"I am the L-rd, your G‑d"
The very first mitzvah is to believe in G‑d—a primal entity that is the cause and origin of all that exists.
"You shall have no other gods besides Me"
The very first prohibition is against ascribing G‑dly powers to any entity other than G‑d.
In its primary meaning, the Hebrew word mitzvah (/ˈmɪtsvə/, meaning "commandment", מצוה, [mit͡sˈva], Biblical: miṣwah; plural מצוות mitzvot [mit͡sˈvot], Biblical: miṣwoth; from צוה ṣiwwah "command") refers to precepts and commandments commanded by G-d, with the additional connotation of one's religious duty. It is used in rabbinical Judaism to refer to the 613 commandments given in the Torah at biblical Mount Sinai and the seven rabbinic commandments instituted later for a total of 620. The 613 commandments are divided into two categories: 365 negative commandments and 248 positive commandments. According to the Talmud, all moral laws are or are derived from, divine commandments. The collection is part of the larger Jewish law or Halakha.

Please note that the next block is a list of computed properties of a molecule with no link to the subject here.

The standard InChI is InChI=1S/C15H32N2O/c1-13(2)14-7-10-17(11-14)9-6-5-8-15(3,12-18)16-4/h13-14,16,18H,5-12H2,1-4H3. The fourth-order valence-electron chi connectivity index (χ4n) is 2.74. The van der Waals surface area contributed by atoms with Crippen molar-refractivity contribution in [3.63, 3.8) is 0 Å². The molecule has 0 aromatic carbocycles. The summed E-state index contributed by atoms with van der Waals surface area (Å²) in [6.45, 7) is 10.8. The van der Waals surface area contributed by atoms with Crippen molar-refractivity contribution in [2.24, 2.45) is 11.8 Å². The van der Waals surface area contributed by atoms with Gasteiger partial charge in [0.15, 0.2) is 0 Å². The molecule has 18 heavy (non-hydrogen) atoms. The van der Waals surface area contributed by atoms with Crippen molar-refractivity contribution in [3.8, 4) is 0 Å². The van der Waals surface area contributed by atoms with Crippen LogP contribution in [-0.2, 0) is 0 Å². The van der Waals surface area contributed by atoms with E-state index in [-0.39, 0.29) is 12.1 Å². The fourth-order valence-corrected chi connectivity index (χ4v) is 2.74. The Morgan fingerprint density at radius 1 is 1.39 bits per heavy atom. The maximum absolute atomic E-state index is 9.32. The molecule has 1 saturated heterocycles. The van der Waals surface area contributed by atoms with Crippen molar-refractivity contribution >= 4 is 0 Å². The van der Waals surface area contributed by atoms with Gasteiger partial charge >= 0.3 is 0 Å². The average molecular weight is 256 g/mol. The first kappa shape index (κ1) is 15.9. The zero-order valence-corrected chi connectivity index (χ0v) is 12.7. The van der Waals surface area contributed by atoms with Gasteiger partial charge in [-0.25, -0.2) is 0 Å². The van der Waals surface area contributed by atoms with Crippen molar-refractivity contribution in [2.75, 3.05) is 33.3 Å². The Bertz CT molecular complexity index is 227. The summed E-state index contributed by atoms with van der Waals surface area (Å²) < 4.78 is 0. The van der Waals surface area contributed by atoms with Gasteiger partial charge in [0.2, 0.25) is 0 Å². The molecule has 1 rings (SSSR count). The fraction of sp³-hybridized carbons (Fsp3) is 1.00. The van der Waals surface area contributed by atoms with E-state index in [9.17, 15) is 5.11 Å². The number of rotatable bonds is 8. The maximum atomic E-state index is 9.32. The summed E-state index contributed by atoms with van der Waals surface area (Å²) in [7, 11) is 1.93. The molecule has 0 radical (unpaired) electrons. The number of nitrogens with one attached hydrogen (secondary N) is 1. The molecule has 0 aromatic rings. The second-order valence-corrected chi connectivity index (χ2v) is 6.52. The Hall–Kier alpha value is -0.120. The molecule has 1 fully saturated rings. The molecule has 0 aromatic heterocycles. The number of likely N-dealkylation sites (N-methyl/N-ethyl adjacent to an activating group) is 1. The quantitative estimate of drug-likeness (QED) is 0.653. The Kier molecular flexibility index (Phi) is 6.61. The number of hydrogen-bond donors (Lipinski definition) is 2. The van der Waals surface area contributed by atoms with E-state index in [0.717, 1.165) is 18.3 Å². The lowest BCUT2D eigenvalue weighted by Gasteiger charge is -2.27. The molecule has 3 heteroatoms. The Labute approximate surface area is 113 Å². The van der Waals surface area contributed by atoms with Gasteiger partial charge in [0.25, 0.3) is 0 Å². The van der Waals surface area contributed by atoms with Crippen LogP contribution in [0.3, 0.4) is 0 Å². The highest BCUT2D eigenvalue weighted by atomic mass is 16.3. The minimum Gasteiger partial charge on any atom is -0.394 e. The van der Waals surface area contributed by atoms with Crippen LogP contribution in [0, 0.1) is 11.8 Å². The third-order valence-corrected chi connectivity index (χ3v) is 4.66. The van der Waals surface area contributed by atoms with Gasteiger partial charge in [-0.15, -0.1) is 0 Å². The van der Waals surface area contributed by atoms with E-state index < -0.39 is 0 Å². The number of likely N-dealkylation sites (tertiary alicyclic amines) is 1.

Hebrew Synagogue is seen as an advisory body on matters pertaining to Jewish religious practice and is widely consulted by many agencies. Members of the public are welcome to contact our office with any queries.